Interpersonal learners are some of the easiest students to enjoy in class. Typically, they are engaged and ready to discuss a wide range of topics.
They generally have many friends (or will quickly make them) and are a preferred partner for any group projects.
Interpersonal learners make it challenging to stay mad long. They are keenly aware people’s triggers and reactions, and they want to “keep the peace”. Interpersonal learners want to make other’s happy and are self-described “people pleasers”.
They are natural leaders, confident contributors, and regular attenders.
In this series, we are exploring the dynamics of each learning style to understand the needs of our students better.
Below, you will find a detailed explanation of interpersonal learners, including how to best support them at home and in the classroom.
Who is an Interpersonal Learner
You are bound to find an interpersonal learner in leadership positions. Whether the student body president, captain of the football team, or drum major in the band, an interpersonal learner looks for situations where they can communicate with their partners and teammates.
Interpersonal learners love to be coached and will seek opportunities to work in a teacher/student or mentor/mentee professional relationship.
Interpersonal learners have a keen sense of people and aren’t afraid to interact with anybody.
They will be able to discern somebody’s true motives and are drawn to people who are confident with their selves.
Interpersonal learners are fantastic communicators and highly effective at getting to the cause of a problem. They are good friends and great partners.
Common Struggles for the Interpersonal Learner
One of the most common struggles for an interpersonal learner is getting them comfortable when they have to work on their own. Whether it is independent work or an assessment, interpersonal learners crave conversation.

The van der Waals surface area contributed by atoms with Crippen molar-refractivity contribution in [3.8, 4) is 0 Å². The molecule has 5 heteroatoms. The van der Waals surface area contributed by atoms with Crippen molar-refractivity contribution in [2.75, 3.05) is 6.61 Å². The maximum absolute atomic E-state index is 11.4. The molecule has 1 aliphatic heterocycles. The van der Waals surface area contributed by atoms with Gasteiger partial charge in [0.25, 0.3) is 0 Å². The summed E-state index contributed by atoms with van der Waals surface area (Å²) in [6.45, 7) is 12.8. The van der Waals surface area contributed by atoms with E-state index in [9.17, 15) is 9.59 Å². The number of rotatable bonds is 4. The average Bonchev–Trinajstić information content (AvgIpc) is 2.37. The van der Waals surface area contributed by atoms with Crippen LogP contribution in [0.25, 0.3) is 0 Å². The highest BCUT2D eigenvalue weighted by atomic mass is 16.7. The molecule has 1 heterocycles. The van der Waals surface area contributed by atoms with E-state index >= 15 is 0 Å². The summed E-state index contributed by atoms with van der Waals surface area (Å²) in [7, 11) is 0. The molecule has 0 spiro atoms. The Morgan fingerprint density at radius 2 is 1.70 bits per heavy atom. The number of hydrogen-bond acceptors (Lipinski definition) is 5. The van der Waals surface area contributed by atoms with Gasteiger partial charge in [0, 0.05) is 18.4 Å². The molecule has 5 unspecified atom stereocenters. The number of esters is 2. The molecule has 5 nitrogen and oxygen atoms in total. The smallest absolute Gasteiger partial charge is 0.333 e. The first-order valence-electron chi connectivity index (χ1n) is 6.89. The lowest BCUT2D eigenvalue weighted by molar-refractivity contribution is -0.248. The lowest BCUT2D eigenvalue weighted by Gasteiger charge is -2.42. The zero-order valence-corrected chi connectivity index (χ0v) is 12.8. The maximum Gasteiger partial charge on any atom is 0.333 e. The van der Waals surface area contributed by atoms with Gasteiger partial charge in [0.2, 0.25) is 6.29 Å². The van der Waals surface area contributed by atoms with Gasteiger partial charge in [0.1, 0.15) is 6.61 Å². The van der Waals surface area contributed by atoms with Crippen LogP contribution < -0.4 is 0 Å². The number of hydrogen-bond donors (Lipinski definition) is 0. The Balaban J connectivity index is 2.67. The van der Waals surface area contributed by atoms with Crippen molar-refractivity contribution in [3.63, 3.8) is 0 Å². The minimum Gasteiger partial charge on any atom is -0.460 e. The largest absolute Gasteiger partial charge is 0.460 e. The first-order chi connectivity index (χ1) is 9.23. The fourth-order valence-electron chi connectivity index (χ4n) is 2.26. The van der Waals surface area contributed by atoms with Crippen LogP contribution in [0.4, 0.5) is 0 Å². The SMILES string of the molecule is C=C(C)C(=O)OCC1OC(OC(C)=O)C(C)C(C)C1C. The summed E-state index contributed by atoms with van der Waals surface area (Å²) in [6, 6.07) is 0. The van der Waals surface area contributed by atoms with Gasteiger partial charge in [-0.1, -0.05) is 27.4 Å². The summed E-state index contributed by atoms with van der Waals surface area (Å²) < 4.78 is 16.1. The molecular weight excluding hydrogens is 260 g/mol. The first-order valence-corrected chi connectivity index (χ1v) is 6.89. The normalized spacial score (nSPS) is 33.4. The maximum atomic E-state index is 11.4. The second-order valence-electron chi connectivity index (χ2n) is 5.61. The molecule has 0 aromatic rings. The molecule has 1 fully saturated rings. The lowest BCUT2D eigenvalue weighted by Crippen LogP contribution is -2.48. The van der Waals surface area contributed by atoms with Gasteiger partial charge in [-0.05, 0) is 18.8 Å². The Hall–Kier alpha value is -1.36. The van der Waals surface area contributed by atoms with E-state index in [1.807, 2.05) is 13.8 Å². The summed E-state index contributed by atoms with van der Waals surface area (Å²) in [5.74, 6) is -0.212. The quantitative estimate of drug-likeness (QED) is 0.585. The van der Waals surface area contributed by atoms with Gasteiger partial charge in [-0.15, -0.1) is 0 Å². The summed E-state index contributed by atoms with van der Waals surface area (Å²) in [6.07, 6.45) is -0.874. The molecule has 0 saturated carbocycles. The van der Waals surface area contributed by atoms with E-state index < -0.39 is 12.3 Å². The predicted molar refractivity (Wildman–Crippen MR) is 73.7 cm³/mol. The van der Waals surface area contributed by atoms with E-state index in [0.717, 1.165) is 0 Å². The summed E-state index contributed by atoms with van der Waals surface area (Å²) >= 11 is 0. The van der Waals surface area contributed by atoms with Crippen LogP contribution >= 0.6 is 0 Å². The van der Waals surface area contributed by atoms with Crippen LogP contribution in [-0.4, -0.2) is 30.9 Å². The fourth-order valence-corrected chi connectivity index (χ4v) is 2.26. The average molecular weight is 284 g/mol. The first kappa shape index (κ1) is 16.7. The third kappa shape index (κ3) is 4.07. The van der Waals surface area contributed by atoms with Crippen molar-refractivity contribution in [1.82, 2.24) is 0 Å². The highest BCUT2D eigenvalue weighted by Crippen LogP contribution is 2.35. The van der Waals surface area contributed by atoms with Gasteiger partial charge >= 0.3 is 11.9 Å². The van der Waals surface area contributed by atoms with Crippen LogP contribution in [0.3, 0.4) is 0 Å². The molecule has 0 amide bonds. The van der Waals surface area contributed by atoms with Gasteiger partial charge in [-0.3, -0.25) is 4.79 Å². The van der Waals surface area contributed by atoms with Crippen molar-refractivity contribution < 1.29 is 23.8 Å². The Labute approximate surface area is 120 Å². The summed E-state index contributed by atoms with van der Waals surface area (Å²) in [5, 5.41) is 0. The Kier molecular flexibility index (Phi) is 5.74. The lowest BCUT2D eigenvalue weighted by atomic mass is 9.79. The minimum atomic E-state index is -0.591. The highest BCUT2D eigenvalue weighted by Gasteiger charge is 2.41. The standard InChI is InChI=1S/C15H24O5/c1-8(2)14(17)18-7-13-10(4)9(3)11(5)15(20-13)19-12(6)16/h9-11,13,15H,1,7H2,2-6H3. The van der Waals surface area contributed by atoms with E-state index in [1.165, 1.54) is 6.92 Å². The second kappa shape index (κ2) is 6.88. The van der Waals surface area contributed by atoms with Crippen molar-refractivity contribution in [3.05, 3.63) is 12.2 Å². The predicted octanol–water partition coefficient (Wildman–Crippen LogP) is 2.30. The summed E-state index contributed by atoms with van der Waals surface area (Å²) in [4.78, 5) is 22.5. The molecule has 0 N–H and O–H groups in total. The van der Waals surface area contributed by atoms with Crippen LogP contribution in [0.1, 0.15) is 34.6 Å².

They will situate themselves in the class to help them socialize (whether or not their discussions are on-topic).
Interpersonal learners can find themselves in the middle of conflict easily. They may find that they are willing to insert themselves to be helpful.
Occasionally you may find that your interpersonal learner defaults to arguing about minute details. This is due to their thought process and nature of thinking they understand people better than they do. This may invite more conflict into their lives than they’d like.
Applying Learning Style at School
In school, interpersonal learners should find opportunities to lead and work with their peers. This could be heading up a cause that is important to them or forming a study group outside of school.
Interpersonal learners prefer working in groups as opposed to individually and enjoy open conversations. This is why a Socratic circle or fishbowl is ideal for an interpersonal learner.
There are many fantastic options to engage an interpersonal learner. Whether you are giving them pair or group work, asking them to teach the content, or asking them to reflect on other’s feelings (this would work best for explorations in Social Studies and English courses).
Interpersonal learners will also see a lot of value in being able to interview others to learn.